Immigration Reform Shouldn’t Ignore Enforcement

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President Joe Biden’s early efforts on immigration have focused on quickly mending the damage done by his predecessor. Quite right. President Trump was especially active, and especially foolish, on immigration, so there’s plenty to undo. But Biden is also looking farther ahead, and he’s proposed a comprehensive immigration reform that’s meant to resolve the issue for the foreseeable future. This part of his thinking is harder to endorse.

Trump issued a blizzard of executive orders on immigration, most of them ill-conceived. Courts rejected many as illegal. Biden’s early orders on the issue are mostly an effort to pick up the pieces. He’s rescinded the travel ban imposed on some Muslim-majority countries, stopped work on Trump’s wall along the southern border, moved to restore the Deferred Action for Childhood Arrivals program that Trump tried to hobble, and withdrawn the “zero tolerance” instruction on border enforcement that led to thousands of family separations.

One of these first Biden initiatives encountered its own legal setback — a federal court, calling for a clearer explanation, put a hold on an order to pause most deportations (an attempt to reverse Trump’s efforts to accelerate removals). Nonetheless, Biden is to be applauded for moving quickly to make repairs.

Long-term immigration reform is a different matter. The challenge here is to strike a difficult balance — one that resolves the status of the millions of people living in the country illegally, builds a system to promote the additional immigration the country needs, and ensures that future illegal immigration is kept under control. Biden’s proposal rightly provides an eight-year pathway to citizenship for most of the 11 million people thought to be living in the U.S. without legal status, but it lacks an effective plan to strengthen immigration enforcement alongside. Critics who deride the plan as “amnesty first, enforcement never” have a point. As it stands, the proposal risks aggravating the problem of illegal immigration. Its prospects of becoming law look minimal.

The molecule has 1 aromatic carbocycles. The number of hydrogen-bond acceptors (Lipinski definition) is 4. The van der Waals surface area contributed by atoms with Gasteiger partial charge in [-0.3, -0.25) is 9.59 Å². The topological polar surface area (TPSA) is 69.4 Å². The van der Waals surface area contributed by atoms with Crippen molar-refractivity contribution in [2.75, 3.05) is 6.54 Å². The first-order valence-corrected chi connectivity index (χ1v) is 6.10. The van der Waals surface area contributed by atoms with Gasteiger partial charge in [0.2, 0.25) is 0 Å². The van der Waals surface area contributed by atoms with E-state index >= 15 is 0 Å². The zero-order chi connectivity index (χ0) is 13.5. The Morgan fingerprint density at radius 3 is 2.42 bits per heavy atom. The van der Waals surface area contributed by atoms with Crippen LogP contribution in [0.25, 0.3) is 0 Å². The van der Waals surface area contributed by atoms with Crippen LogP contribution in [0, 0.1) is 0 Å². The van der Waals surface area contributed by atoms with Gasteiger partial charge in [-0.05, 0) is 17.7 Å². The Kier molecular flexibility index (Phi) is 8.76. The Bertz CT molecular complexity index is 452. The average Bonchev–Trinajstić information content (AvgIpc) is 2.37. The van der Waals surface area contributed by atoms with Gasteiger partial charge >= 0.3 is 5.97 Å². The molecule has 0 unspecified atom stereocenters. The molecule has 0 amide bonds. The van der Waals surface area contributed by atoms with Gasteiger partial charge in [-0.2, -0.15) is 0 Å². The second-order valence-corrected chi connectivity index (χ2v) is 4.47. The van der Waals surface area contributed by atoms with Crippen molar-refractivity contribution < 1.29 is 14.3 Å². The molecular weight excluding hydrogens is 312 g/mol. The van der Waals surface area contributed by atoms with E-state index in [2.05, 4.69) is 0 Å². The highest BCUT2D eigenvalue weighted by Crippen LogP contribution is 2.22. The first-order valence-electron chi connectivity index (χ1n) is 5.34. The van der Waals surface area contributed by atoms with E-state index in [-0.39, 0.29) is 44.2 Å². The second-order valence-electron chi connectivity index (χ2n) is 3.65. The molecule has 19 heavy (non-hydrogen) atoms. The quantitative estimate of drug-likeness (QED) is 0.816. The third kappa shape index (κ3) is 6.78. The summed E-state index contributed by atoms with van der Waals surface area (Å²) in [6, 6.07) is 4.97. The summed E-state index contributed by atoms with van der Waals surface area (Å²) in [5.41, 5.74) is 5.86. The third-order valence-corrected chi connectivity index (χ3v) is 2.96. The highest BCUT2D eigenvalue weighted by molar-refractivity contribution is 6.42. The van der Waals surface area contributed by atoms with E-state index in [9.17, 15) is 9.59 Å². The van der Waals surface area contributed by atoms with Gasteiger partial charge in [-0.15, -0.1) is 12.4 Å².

Biden and his team need to start over. Since the last big immigration reform, the two parties have moved farther apart on the issue. Nonetheless, a plan that combined amnesty with better enforcement is capable of commanding bipartisan support.

The best way to strengthen immigration-law enforcement is to require employers to vouch for the legal status of their hires — something that many employers already do voluntarily. The federal government maintains an E-Verify service that lets them check job applicants’ legal status. If the checks fail, the system allows for appeals and redress. In most cases, knowing that the information will be verified is enough to encourage compliance. Some employers — such as federal contractors — are required to use the system. Most aren’t. A lot of Democrats are open to the idea of obligatory E-Verify as part of comprehensive immigration reform.

Biden should also pledge to speed the completion of an entry-exit tracking system that Congress mandated all of 25 years ago. In recent years, visa “overstays” have greatly outnumbered unauthorized border crossers — one more reason why Trump’s wall made little sense. No nation can ensure its border security unless it can reliably track the coming and going of foreign visitors.

Adding these proposals to the Biden plan would refute the charge of “enforcement never.” And they’d stand a good chance of bringing moderate Republicans to support comprehensive reform.

Many other issues would still need to be resolved. These include the extent to which needed skills, on the one hand, and family connections, on the other, should be criteria in immigrant applications. What role should temporary work visas play? What about refugees and asylum seekers? How can a notoriously slow and inefficient system be streamlined and modernized? None of that is easy — but a smaller, well-balanced, politically feasible bill would be a good start. Biden should take another look at his plan.

Editorials are written by the Bloomberg Opinion editorial board.

©2021 Bloomberg L.P.

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